The dietician would also not make a very good defense lawyer for carbohydrates stating: “overloading on pasta, bread and potatoes can contribute to weight gain and diet-related diseases, such as heart disease and type 2 diabetes”
In fact carbohydrates categorically are non-essential and provide nothing but a source of energy. Yet the dietician overemphasizes this role also falsely suggesting 3 things people get wrong about carbohydrates.
She suggests that we “need” carbohydrates… when in fact categorically carbohydrates are non-essential. First of all lets make it perfectly clear, Paleo diets include carbohydrates, I am hopeful that the dietician realizes in her opening statement describing the Paleo diet that vegetables, fruits and berries are actually carbohydrates?
The author then speaks on behalf of science (in fairness she didn’t reference which century) using the dieticians reflex response to carbohydrates and the brain saying: “Science says: Carbohydrates are broken down into glucose, the important fuel needed by your brain, red blood cells, your entire central nervous system and even your muscles. When you skimp on carbohydrates, your body uses stored body fat to generate glucose. That may sound great, but eventually going too low in carbohydrate for too long causes your body to use protein from food and your muscles to create glucose.”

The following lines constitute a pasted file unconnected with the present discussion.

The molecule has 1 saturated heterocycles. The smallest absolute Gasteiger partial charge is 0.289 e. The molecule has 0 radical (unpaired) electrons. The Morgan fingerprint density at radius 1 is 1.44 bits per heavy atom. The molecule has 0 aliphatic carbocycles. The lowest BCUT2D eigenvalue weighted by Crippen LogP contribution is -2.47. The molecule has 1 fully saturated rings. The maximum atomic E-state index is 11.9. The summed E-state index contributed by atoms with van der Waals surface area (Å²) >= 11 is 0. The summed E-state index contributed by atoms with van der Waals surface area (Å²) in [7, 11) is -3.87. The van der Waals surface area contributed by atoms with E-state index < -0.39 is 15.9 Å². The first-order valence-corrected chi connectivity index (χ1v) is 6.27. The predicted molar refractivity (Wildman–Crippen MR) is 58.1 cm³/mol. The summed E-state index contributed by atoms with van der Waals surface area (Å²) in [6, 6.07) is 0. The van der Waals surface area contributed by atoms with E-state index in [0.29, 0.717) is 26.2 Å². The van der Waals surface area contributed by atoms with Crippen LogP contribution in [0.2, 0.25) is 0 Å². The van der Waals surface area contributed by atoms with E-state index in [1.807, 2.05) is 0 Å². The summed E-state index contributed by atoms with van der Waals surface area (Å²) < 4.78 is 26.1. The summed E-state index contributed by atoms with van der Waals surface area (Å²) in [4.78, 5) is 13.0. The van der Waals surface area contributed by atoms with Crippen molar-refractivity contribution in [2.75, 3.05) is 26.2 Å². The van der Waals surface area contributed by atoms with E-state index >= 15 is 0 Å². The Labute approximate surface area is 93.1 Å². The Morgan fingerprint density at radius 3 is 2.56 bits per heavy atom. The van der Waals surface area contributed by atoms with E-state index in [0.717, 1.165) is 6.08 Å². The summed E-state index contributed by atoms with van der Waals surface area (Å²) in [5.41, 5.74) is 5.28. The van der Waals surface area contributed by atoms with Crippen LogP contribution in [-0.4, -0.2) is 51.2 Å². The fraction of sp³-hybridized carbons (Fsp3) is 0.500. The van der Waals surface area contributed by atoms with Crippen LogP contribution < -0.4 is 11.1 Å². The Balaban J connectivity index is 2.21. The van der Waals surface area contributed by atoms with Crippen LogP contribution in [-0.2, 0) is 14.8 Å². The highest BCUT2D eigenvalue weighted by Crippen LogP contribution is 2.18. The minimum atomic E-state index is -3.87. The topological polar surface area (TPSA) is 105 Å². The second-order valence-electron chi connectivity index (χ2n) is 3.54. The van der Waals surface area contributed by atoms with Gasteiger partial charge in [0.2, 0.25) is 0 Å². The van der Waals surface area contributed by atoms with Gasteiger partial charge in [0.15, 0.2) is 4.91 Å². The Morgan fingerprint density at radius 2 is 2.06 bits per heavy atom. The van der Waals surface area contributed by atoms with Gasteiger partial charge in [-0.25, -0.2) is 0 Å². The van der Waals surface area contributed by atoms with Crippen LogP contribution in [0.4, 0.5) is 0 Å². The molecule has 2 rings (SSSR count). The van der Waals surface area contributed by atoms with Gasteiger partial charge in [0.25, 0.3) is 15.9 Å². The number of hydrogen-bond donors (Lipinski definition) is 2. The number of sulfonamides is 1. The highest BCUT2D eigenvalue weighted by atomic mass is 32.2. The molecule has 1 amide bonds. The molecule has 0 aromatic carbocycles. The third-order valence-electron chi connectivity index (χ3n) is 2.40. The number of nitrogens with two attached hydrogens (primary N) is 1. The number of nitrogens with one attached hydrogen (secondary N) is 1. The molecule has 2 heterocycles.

“And if you use fat and protein to create glucose, they can’t be used to perform their many functions. According to the National Academy of Science’s Recommended Dietary Allowance (RDA), minimum daily glucose needs can be met by consuming 130 grams (520 calories) of carbohydrates. The Institute of Medicine recommends 45 to 65 percent of total daily calorie needs from carbohydrate.”
“For someone who consumes 2,000 calories, that’s 900 to 1,300 calories daily.”